Fort Nelson celebrates Christmas together

Photo: The bottom level of the Elk’s Hall in Fort Nelson was packed as residents enjoyed a full turkey and ham Christmas Eve dinner – Brent Hodson/Energeticcity.ca

What does 55 turkeys, 25 hams, 150 dozen buns, 260 litres of gravy and all the trimmings equal?  If you add them all together, you see to it no one goes without a Christmas dinner in Fort Nelson.

For 17 years now lots of very caring citizens have come together for just that reason. The Fort Nelson Emergency Services Christmas Dinner Society has taken on this huge task each year.  The society consists of RCMP, Fort Nelson Fire Department, Northern Rockies Search & Rescue, B.C. Ambulance, Citizens on Patrol group, Emergency Social Services and many other community groups.
 

They are expecting about 5,000 people at the Elk’s Hall to get their plates filled this year. Even those who can’t make it to the hall will be taken care of.  Seniors and people in hospital can enjoy a meal, because they deliver.  Even a busload of Greyhound passengers on their way to Whitehorse make the stop at the Hall for dinner.

 

“This event is to celebrate the spirit of the community,” said society president Rob Blain.  There are no barriers and everyone is welcomed.  This is for the community and is put on by the community.”

 

The dinner had humble beginnings.  In 1992 RCMP auxiliary constable Cliff Erskine and his wife cooked a couple of turkeys, three hams and all the trimmings and took it down to the rec centre community hall.  Seventy people thoroughly enjoyed the meal.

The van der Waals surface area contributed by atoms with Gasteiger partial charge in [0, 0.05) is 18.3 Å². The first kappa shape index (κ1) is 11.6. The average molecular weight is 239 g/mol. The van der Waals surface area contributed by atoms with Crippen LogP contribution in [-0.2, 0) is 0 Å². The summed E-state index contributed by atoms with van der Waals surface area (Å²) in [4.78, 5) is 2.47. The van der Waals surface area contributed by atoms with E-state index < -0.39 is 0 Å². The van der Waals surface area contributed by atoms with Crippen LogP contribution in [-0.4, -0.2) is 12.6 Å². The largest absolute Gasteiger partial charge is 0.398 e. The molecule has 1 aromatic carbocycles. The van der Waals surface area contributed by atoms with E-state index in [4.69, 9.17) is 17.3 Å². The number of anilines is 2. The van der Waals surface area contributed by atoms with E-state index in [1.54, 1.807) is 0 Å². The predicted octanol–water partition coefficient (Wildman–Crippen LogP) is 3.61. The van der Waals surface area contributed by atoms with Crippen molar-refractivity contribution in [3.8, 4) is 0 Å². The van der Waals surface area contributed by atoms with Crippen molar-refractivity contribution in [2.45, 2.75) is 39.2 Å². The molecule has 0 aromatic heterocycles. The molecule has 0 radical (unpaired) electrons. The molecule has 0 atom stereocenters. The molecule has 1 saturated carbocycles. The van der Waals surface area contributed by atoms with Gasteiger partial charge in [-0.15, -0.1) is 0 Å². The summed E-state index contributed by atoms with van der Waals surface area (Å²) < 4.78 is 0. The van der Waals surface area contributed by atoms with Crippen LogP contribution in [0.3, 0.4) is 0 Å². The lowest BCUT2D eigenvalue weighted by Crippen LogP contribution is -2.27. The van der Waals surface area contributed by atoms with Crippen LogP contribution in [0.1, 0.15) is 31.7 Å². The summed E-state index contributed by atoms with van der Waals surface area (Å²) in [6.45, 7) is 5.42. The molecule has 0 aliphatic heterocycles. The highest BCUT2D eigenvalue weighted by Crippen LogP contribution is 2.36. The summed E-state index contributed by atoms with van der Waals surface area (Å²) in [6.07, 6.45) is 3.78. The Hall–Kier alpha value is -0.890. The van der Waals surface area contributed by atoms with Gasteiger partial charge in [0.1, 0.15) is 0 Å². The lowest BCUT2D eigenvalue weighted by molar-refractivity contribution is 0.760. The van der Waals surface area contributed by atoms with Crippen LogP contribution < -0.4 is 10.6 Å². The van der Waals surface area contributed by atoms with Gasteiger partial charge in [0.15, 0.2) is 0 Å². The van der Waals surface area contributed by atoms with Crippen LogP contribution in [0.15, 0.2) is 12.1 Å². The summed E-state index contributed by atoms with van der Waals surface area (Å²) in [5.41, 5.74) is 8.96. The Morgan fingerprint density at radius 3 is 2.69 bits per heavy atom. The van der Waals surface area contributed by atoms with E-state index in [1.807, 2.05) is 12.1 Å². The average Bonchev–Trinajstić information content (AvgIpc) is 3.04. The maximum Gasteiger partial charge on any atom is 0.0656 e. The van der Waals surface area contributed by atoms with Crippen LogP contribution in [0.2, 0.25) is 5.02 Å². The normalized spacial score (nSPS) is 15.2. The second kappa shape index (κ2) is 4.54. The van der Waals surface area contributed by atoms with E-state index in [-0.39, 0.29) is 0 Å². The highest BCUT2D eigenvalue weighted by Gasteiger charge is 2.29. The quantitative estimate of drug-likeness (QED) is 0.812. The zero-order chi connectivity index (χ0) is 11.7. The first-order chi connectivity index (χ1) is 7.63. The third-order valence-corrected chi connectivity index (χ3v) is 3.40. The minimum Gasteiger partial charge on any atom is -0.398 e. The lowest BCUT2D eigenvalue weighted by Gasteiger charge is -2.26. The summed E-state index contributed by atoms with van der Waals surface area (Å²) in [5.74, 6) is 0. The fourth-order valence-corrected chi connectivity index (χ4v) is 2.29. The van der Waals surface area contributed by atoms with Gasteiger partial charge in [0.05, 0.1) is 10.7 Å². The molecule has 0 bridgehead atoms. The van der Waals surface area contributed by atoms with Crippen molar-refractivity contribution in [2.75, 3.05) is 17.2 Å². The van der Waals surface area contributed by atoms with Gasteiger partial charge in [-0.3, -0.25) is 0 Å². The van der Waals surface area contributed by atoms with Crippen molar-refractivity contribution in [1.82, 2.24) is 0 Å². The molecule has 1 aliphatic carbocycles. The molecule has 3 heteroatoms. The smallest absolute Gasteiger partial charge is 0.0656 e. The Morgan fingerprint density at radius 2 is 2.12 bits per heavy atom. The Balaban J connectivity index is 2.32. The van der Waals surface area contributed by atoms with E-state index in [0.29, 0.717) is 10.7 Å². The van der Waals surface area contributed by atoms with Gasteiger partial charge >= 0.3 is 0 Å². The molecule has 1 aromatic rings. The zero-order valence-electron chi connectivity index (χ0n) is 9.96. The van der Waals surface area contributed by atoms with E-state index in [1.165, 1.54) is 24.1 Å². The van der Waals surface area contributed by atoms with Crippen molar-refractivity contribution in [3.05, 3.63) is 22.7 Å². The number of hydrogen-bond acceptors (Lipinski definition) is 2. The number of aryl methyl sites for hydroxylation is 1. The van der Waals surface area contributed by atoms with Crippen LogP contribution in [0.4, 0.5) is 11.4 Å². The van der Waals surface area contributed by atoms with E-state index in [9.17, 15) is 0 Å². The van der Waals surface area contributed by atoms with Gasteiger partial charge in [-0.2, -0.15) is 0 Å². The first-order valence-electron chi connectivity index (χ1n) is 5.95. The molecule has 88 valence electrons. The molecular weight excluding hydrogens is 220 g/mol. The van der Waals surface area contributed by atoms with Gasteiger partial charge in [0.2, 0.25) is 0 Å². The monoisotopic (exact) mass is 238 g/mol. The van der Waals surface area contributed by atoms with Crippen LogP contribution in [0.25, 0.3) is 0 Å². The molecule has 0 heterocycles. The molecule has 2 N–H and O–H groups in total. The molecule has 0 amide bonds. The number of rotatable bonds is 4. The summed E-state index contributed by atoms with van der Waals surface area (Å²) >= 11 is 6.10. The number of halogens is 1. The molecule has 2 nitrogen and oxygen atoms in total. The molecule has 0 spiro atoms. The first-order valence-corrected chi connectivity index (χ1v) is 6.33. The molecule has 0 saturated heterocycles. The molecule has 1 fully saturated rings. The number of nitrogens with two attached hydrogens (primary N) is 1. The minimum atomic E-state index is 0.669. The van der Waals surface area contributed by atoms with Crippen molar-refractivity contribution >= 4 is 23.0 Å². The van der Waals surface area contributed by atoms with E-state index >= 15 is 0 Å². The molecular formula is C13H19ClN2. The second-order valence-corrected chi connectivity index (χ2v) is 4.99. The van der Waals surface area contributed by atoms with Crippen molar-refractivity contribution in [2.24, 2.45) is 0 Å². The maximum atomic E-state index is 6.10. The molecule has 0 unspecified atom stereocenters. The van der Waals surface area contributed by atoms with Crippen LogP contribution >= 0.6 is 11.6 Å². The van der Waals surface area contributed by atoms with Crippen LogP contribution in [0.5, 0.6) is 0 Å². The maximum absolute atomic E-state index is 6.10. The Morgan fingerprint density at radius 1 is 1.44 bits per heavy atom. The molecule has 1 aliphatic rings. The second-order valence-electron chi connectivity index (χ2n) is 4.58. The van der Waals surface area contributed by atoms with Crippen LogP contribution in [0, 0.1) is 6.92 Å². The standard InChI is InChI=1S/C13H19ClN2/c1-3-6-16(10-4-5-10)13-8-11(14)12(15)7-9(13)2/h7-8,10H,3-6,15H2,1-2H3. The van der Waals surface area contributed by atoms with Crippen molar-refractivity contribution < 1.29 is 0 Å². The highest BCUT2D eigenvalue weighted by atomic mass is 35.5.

In the early years they actually took individual requests but as the event began to take off, a buffet style dinner made more sense, Erskine said.

 

Today, it’s a full day event complete with Santa Claus who is flown in on a helicopter to greet the kids and hand out presents.  Year round donations to the Society from residents and businesses make it all possible.  It takes up to $20,000 and the efforts of well over 100 volunteers to feed this many people at one time.

 

With an event this size, bumps in the road are expected.  A few years ago the rec centre roof collapsed leaving organizers scrambling to find a new venue and they did with the Elk’s Hall.  This year the water pipes in the hall were frozen this morning and the desserts ordered ended up in Edmonton for some reason.  But with some experience under their belt and the support of the community, those were details rather than problems for organizers.

 

This year’s dinner was dedicated to Corporal Joern Vosshans—a well respected member of the Fort Nelson RCMP and the communitywho passed away in his sleep just five days earlier.

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